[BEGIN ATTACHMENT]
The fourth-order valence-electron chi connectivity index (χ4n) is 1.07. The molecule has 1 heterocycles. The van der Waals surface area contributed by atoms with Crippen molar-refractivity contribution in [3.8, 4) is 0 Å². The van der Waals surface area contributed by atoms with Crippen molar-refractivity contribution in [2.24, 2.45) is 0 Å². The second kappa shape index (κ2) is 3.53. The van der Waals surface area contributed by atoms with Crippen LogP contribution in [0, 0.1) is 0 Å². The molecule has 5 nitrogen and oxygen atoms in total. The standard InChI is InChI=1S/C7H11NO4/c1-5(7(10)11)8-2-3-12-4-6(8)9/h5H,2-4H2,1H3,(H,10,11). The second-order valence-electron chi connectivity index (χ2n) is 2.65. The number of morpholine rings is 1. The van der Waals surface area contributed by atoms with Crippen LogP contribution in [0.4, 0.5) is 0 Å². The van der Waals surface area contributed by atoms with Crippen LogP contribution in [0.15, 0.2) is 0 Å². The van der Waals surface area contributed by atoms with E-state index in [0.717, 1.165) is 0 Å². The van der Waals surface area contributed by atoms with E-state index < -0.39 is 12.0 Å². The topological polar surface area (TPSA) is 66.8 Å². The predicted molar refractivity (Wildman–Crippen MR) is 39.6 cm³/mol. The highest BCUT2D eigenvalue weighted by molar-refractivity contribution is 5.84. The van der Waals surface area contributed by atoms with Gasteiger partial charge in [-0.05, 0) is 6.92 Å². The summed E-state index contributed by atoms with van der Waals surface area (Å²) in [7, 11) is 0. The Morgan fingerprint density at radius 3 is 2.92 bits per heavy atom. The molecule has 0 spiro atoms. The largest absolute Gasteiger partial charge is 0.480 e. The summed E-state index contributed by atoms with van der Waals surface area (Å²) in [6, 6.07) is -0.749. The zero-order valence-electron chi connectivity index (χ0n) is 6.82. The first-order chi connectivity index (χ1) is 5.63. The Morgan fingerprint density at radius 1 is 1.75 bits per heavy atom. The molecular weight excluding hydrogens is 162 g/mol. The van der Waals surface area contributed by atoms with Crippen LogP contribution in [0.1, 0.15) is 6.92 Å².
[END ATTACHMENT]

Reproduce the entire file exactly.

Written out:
The fourth-order valence-electron chi connectivity index (χ4n) is 1.07. The molecule has 1 heterocycles. The van der Waals surface area contributed by atoms with Crippen molar-refractivity contribution in [3.8, 4) is 0 Å². The van der Waals surface area contributed by atoms with Crippen molar-refractivity contribution in [2.24, 2.45) is 0 Å². The second kappa shape index (κ2) is 3.53. The van der Waals surface area contributed by atoms with Crippen LogP contribution in [0, 0.1) is 0 Å². The molecule has 5 nitrogen and oxygen atoms in total. The standard InChI is InChI=1S/C7H11NO4/c1-5(7(10)11)8-2-3-12-4-6(8)9/h5H,2-4H2,1H3,(H,10,11). The second-order valence-electron chi connectivity index (χ2n) is 2.65. The number of morpholine rings is 1. The van der Waals surface area contributed by atoms with Crippen LogP contribution in [0.4, 0.5) is 0 Å². The van der Waals surface area contributed by atoms with Crippen LogP contribution in [0.15, 0.2) is 0 Å². The van der Waals surface area contributed by atoms with E-state index in [0.717, 1.165) is 0 Å². The van der Waals surface area contributed by atoms with E-state index < -0.39 is 12.0 Å². The topological polar surface area (TPSA) is 66.8 Å². The predicted molar refractivity (Wildman–Crippen MR) is 39.6 cm³/mol. The highest BCUT2D eigenvalue weighted by molar-refractivity contribution is 5.84. The van der Waals surface area contributed by atoms with Gasteiger partial charge in [-0.05, 0) is 6.92 Å². The summed E-state index contributed by atoms with van der Waals surface area (Å²) in [7, 11) is 0. The Morgan fingerprint density at radius 3 is 2.92 bits per heavy atom. The molecule has 0 spiro atoms. The largest absolute Gasteiger partial charge is 0.480 e. The summed E-state index contributed by atoms with van der Waals surface area (Å²) in [6, 6.07) is -0.749. The zero-order valence-electron chi connectivity index (χ0n) is 6.82. The first-order chi connectivity index (χ1) is 5.63. The Morgan fingerprint density at radius 1 is 1.75 bits per heavy atom. The molecular weight excluding hydrogens is 162 g/mol. The van der Waals surface area contributed by atoms with Crippen LogP contribution in [0.1, 0.15) is 6.92 Å².